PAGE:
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Title: Nursing politics and the body in First World War life-writing
Author: Bonnerjee, Samraghni
ISNI:       0000 0004 7431 845X
Awarding Body: University of Sheffield
Current Institution: University of Sheffield
Date of Award: 2018
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This thesis examines the diaries and retrospective memoirs of trained and volunteer Anglophone nurses of the First World War. In the chapters that follow, I read their published and unpublished (from archival sources) writings to analyses their political affiliations for volunteering in war-work, and offer an affective reading of representations of bodies in their writings. The thesis is rooted in the genre of Life-Writing and it draws on a cultural and emotional history of war, as well as a Medical Humanities approach. The thesis begins by arguing that Florence Nightingale was the author of the genre of the war nurse’s life-writing. It reads her personal writings during her training at Kaiserswerth and during the Crimean War to trace the legacy and influence of her cultural image among the nurses of the First World War. The second chapter then analyses the motivations of nurses to volunteer for the First World War and reveals the various ‘kinds’ of the war nurse: the patriotic, the romantic, the pacifist, and the feminist. It reads memoirs published during and after the War to demonstrate that the reasons nurses volunteered to serve in the War were myriad and complicated and should be looked at from positions of “inferiority complex” and opportunity to finally participate in public life and actively contribute to the war effort from which they had been barred because of their gender. Both metaphorically and physically, the nurses dwelt in no man’s land: barred from fighting, and distinct from the Home Front, their work bridged the gap between these two fronts. The hospitals where they worked were transformed into “second battlefields”, and in the third chapter, I examine the effect this other fighting has on their own bodies. The chapter reads how they represent their own bodies in ink as they counter the shock of actual bodily contact with wounded, vulnerable, naked male bodies and how they embed touch and knowledge within the subtext of desire. It then analyses the long-lasting effects of this work on their bodies and minds, by reading instances of physical breakdown, sicknesses, and war neuroses in the writings of the nurses. Moving on from their own bodies, the thesis then considers the representations of the wounded bodies of the soldiers in the writings of the nurses. The fourth chapter draws on the grotesque and Foucauldian gaze as a means of reading the representations of mutilated bodies, faces, and hideous wounds of the soldiers, ultimately offering an affective reading of the helplessness faced by the nurses witnessing physical pain experienced by the soldiers. It considers the question of how the nurses looked at mutilated, disfigured, dead bodies, and represented the full range of emotions and experiences arising out of that viewing. The final chapter of the thesis examines the encounter of the nurses with the body of the wounded colonised soldier. It close-reads the removal of nurses from British hospitals treating Indian soldiers, through the intersections of gender, race, and class, laying bare fears of miscegenation, eugenics, and degeneracy. It then reads writings by British and Australian nurses in France, Mesopotamia and India, to lay bare an infantilising attitude in their treatment of their non-white patients, and racial discrimination in their administration of medical care.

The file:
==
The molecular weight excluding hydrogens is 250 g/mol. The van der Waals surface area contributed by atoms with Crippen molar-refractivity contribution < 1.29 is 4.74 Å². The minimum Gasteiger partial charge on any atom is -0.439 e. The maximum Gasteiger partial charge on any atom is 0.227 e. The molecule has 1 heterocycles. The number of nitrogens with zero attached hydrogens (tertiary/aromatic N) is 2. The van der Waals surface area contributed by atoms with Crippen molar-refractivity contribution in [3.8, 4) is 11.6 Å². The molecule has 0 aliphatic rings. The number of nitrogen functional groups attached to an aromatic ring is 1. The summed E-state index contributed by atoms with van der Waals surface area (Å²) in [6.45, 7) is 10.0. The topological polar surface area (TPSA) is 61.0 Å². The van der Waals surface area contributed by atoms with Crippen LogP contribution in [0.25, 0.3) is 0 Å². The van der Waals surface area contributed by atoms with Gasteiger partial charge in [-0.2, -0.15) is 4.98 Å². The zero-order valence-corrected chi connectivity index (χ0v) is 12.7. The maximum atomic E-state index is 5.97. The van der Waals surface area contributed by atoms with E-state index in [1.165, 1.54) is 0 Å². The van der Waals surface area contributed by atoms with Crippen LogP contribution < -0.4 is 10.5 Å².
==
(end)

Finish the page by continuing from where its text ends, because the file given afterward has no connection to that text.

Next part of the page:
Supervisor: Ebury, Katherine ; Piette, Adam Sponsor: Not available
Qualification Name: Thesis (Ph.D.) Qualification Level: Doctoral
EThOS ID:  DOI: Not available